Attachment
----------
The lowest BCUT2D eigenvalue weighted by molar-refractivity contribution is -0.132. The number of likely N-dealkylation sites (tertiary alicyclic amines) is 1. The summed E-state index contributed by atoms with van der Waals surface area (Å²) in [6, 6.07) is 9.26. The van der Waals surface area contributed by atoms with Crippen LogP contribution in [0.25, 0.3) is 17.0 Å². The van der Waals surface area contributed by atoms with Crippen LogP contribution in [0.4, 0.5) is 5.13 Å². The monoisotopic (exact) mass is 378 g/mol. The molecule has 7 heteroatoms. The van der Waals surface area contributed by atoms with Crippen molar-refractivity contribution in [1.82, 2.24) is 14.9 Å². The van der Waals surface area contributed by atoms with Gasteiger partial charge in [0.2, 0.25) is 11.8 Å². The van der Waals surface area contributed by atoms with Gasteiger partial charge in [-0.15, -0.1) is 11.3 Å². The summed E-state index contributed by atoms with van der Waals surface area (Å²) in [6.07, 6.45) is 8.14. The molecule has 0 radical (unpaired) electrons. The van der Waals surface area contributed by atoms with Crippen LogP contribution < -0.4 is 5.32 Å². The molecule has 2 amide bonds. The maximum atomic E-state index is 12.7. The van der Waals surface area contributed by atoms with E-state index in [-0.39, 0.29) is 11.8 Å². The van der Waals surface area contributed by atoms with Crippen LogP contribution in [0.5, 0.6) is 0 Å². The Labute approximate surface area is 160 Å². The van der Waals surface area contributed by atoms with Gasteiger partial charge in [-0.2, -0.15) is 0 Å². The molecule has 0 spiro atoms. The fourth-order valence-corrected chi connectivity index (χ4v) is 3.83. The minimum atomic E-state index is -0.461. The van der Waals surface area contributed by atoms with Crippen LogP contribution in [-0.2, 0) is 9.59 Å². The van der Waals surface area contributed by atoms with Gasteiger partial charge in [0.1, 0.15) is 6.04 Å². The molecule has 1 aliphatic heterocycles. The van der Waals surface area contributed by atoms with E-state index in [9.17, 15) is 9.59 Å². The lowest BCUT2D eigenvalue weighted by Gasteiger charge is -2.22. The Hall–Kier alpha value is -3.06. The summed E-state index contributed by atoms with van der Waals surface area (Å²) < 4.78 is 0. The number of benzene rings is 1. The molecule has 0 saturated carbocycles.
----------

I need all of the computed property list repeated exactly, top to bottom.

The lowest BCUT2D eigenvalue weighted by molar-refractivity contribution is -0.132. The number of likely N-dealkylation sites (tertiary alicyclic amines) is 1. The summed E-state index contributed by atoms with van der Waals surface area (Å²) in [6, 6.07) is 9.26. The van der Waals surface area contributed by atoms with Crippen LogP contribution in [0.25, 0.3) is 17.0 Å². The van der Waals surface area contributed by atoms with Crippen LogP contribution in [0.4, 0.5) is 5.13 Å². The monoisotopic (exact) mass is 378 g/mol. The molecule has 7 heteroatoms. The van der Waals surface area contributed by atoms with Crippen molar-refractivity contribution in [1.82, 2.24) is 14.9 Å². The van der Waals surface area contributed by atoms with Gasteiger partial charge in [0.2, 0.25) is 11.8 Å². The van der Waals surface area contributed by atoms with Gasteiger partial charge in [-0.15, -0.1) is 11.3 Å². The summed E-state index contributed by atoms with van der Waals surface area (Å²) in [6.07, 6.45) is 8.14. The molecule has 0 radical (unpaired) electrons. The van der Waals surface area contributed by atoms with Crippen LogP contribution < -0.4 is 5.32 Å². The molecule has 2 amide bonds. The maximum atomic E-state index is 12.7. The van der Waals surface area contributed by atoms with E-state index in [-0.39, 0.29) is 11.8 Å². The van der Waals surface area contributed by atoms with Crippen LogP contribution in [0.5, 0.6) is 0 Å². The Labute approximate surface area is 160 Å². The van der Waals surface area contributed by atoms with Gasteiger partial charge in [-0.2, -0.15) is 0 Å². The molecule has 0 spiro atoms. The fourth-order valence-corrected chi connectivity index (χ4v) is 3.83. The minimum atomic E-state index is -0.461. The van der Waals surface area contributed by atoms with Crippen LogP contribution in [-0.2, 0) is 9.59 Å². The van der Waals surface area contributed by atoms with Gasteiger partial charge in [0.1, 0.15) is 6.04 Å². The molecule has 1 aliphatic heterocycles. The van der Waals surface area contributed by atoms with E-state index in [9.17, 15) is 9.59 Å². The lowest BCUT2D eigenvalue weighted by Gasteiger charge is -2.22. The Hall–Kier alpha value is -3.06. The summed E-state index contributed by atoms with van der Waals surface area (Å²) < 4.78 is 0. The number of benzene rings is 1. The molecule has 0 saturated carbocycles.